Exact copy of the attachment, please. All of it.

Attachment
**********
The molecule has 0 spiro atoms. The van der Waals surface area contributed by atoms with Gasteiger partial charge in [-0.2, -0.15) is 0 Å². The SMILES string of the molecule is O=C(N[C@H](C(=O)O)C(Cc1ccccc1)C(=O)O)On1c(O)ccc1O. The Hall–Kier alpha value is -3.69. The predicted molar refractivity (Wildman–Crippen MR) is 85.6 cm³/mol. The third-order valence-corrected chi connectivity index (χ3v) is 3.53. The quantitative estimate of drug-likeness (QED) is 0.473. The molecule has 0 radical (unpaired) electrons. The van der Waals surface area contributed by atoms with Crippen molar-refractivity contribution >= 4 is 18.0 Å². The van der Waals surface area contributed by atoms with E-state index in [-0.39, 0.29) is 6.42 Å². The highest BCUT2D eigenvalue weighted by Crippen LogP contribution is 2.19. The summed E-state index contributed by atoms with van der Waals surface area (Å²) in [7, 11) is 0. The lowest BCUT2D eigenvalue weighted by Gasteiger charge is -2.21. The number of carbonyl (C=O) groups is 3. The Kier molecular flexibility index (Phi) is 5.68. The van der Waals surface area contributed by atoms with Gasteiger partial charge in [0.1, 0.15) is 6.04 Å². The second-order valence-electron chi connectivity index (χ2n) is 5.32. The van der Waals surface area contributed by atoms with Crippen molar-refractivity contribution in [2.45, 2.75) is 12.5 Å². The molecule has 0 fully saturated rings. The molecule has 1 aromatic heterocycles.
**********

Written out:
The molecule has 0 spiro atoms. The van der Waals surface area contributed by atoms with Gasteiger partial charge in [-0.2, -0.15) is 0 Å². The SMILES string of the molecule is O=C(N[C@H](C(=O)O)C(Cc1ccccc1)C(=O)O)On1c(O)ccc1O. The Hall–Kier alpha value is -3.69. The predicted molar refractivity (Wildman–Crippen MR) is 85.6 cm³/mol. The third-order valence-corrected chi connectivity index (χ3v) is 3.53. The quantitative estimate of drug-likeness (QED) is 0.473. The molecule has 0 radical (unpaired) electrons. The van der Waals surface area contributed by atoms with Crippen molar-refractivity contribution >= 4 is 18.0 Å². The van der Waals surface area contributed by atoms with E-state index in [-0.39, 0.29) is 6.42 Å². The highest BCUT2D eigenvalue weighted by Crippen LogP contribution is 2.19. The summed E-state index contributed by atoms with van der Waals surface area (Å²) in [7, 11) is 0. The lowest BCUT2D eigenvalue weighted by Gasteiger charge is -2.21. The number of carbonyl (C=O) groups is 3. The Kier molecular flexibility index (Phi) is 5.68. The van der Waals surface area contributed by atoms with Gasteiger partial charge in [0.1, 0.15) is 6.04 Å². The second-order valence-electron chi connectivity index (χ2n) is 5.32. The van der Waals surface area contributed by atoms with Crippen molar-refractivity contribution in [2.45, 2.75) is 12.5 Å². The molecule has 0 fully saturated rings. The molecule has 1 aromatic heterocycles.